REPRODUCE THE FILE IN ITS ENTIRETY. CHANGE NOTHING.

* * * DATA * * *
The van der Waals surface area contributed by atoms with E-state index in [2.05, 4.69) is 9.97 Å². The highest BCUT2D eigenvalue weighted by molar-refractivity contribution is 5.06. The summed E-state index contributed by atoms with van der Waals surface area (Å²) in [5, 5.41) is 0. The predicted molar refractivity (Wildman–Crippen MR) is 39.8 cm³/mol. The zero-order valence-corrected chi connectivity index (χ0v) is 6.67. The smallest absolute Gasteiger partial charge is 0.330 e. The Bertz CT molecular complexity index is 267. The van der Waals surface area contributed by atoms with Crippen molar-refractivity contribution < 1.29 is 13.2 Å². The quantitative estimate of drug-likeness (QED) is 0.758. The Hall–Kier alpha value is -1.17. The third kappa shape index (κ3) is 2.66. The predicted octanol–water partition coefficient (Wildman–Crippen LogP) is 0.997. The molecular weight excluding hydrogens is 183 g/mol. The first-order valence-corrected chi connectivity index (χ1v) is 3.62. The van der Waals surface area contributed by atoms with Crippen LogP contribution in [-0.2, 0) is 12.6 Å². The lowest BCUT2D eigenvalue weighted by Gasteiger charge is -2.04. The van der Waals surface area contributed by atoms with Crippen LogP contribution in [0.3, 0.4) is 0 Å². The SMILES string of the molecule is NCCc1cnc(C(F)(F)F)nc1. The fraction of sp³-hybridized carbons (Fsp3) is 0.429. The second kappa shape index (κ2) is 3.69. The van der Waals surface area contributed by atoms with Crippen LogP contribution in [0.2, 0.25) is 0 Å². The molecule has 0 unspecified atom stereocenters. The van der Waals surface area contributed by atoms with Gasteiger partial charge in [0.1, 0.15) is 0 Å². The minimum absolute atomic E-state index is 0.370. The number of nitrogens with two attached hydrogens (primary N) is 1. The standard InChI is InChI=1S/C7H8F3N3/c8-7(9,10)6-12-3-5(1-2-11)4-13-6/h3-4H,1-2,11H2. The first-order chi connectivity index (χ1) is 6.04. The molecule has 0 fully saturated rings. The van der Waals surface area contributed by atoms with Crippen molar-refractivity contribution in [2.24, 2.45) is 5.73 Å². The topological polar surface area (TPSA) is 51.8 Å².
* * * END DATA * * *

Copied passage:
The van der Waals surface area contributed by atoms with E-state index in [2.05, 4.69) is 9.97 Å². The highest BCUT2D eigenvalue weighted by molar-refractivity contribution is 5.06. The summed E-state index contributed by atoms with van der Waals surface area (Å²) in [5, 5.41) is 0. The predicted molar refractivity (Wildman–Crippen MR) is 39.8 cm³/mol. The zero-order valence-corrected chi connectivity index (χ0v) is 6.67. The smallest absolute Gasteiger partial charge is 0.330 e. The Bertz CT molecular complexity index is 267. The van der Waals surface area contributed by atoms with Crippen molar-refractivity contribution < 1.29 is 13.2 Å². The quantitative estimate of drug-likeness (QED) is 0.758. The Hall–Kier alpha value is -1.17. The third kappa shape index (κ3) is 2.66. The predicted octanol–water partition coefficient (Wildman–Crippen LogP) is 0.997. The molecular weight excluding hydrogens is 183 g/mol. The first-order valence-corrected chi connectivity index (χ1v) is 3.62. The van der Waals surface area contributed by atoms with Crippen LogP contribution in [-0.2, 0) is 12.6 Å². The lowest BCUT2D eigenvalue weighted by Gasteiger charge is -2.04. The van der Waals surface area contributed by atoms with Crippen LogP contribution in [0.3, 0.4) is 0 Å². The SMILES string of the molecule is NCCc1cnc(C(F)(F)F)nc1. The fraction of sp³-hybridized carbons (Fsp3) is 0.429. The second kappa shape index (κ2) is 3.69. The van der Waals surface area contributed by atoms with Crippen LogP contribution in [0.2, 0.25) is 0 Å². The molecule has 0 unspecified atom stereocenters. The van der Waals surface area contributed by atoms with Gasteiger partial charge in [0.1, 0.15) is 0 Å². The minimum absolute atomic E-state index is 0.370. The number of nitrogens with two attached hydrogens (primary N) is 1. The standard InChI is InChI=1S/C7H8F3N3/c8-7(9,10)6-12-3-5(1-2-11)4-13-6/h3-4H,1-2,11H2. The first-order chi connectivity index (χ1) is 6.04. The molecule has 0 fully saturated rings. The van der Waals surface area contributed by atoms with Crippen molar-refractivity contribution in [2.24, 2.45) is 5.73 Å². The topological polar surface area (TPSA) is 51.8 Å².